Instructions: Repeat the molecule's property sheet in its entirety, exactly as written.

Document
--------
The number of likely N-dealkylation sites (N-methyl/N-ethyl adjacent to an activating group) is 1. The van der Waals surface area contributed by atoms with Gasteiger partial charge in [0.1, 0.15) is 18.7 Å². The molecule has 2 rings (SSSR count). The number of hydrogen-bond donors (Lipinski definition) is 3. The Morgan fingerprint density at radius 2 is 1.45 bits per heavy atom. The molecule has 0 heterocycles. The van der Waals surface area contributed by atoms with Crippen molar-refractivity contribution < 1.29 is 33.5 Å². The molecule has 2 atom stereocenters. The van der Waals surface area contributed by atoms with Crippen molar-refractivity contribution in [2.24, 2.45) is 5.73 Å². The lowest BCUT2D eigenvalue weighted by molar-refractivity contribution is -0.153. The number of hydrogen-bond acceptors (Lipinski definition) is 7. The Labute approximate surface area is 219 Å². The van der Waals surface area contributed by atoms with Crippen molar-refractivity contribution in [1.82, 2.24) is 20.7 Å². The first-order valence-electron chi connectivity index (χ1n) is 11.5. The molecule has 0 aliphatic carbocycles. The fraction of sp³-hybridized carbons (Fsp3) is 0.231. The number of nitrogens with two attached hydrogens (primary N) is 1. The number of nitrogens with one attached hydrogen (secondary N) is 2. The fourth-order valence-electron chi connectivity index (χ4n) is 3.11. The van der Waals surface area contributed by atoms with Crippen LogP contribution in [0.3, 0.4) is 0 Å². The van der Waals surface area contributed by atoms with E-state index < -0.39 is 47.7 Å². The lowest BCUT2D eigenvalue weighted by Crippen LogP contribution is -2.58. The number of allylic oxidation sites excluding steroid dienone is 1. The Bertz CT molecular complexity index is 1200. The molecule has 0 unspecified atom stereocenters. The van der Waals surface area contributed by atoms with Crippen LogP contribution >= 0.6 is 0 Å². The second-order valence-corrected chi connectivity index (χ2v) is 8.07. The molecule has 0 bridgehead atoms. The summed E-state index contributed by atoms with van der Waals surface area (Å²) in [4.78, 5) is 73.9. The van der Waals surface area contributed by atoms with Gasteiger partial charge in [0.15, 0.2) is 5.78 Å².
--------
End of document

The number of likely N-dealkylation sites (N-methyl/N-ethyl adjacent to an activating group) is 1. The van der Waals surface area contributed by atoms with Gasteiger partial charge in [0.1, 0.15) is 18.7 Å². The molecule has 2 rings (SSSR count). The number of hydrogen-bond donors (Lipinski definition) is 3. The Morgan fingerprint density at radius 2 is 1.45 bits per heavy atom. The molecule has 0 heterocycles. The van der Waals surface area contributed by atoms with Crippen molar-refractivity contribution < 1.29 is 33.5 Å². The molecule has 2 atom stereocenters. The van der Waals surface area contributed by atoms with Crippen molar-refractivity contribution in [2.24, 2.45) is 5.73 Å². The lowest BCUT2D eigenvalue weighted by molar-refractivity contribution is -0.153. The number of hydrogen-bond acceptors (Lipinski definition) is 7. The Labute approximate surface area is 219 Å². The van der Waals surface area contributed by atoms with Crippen molar-refractivity contribution in [1.82, 2.24) is 20.7 Å². The first-order valence-electron chi connectivity index (χ1n) is 11.5. The molecule has 0 aliphatic carbocycles. The fraction of sp³-hybridized carbons (Fsp3) is 0.231. The number of nitrogens with two attached hydrogens (primary N) is 1. The number of nitrogens with one attached hydrogen (secondary N) is 2. The fourth-order valence-electron chi connectivity index (χ4n) is 3.11. The van der Waals surface area contributed by atoms with Crippen LogP contribution in [0.3, 0.4) is 0 Å². The van der Waals surface area contributed by atoms with E-state index < -0.39 is 47.7 Å². The lowest BCUT2D eigenvalue weighted by Crippen LogP contribution is -2.58. The number of allylic oxidation sites excluding steroid dienone is 1. The Bertz CT molecular complexity index is 1200. The molecule has 0 unspecified atom stereocenters. The van der Waals surface area contributed by atoms with Crippen LogP contribution >= 0.6 is 0 Å². The second-order valence-corrected chi connectivity index (χ2v) is 8.07. The molecule has 0 bridgehead atoms. The summed E-state index contributed by atoms with van der Waals surface area (Å²) in [4.78, 5) is 73.9. The van der Waals surface area contributed by atoms with Gasteiger partial charge in [0.15, 0.2) is 5.78 Å².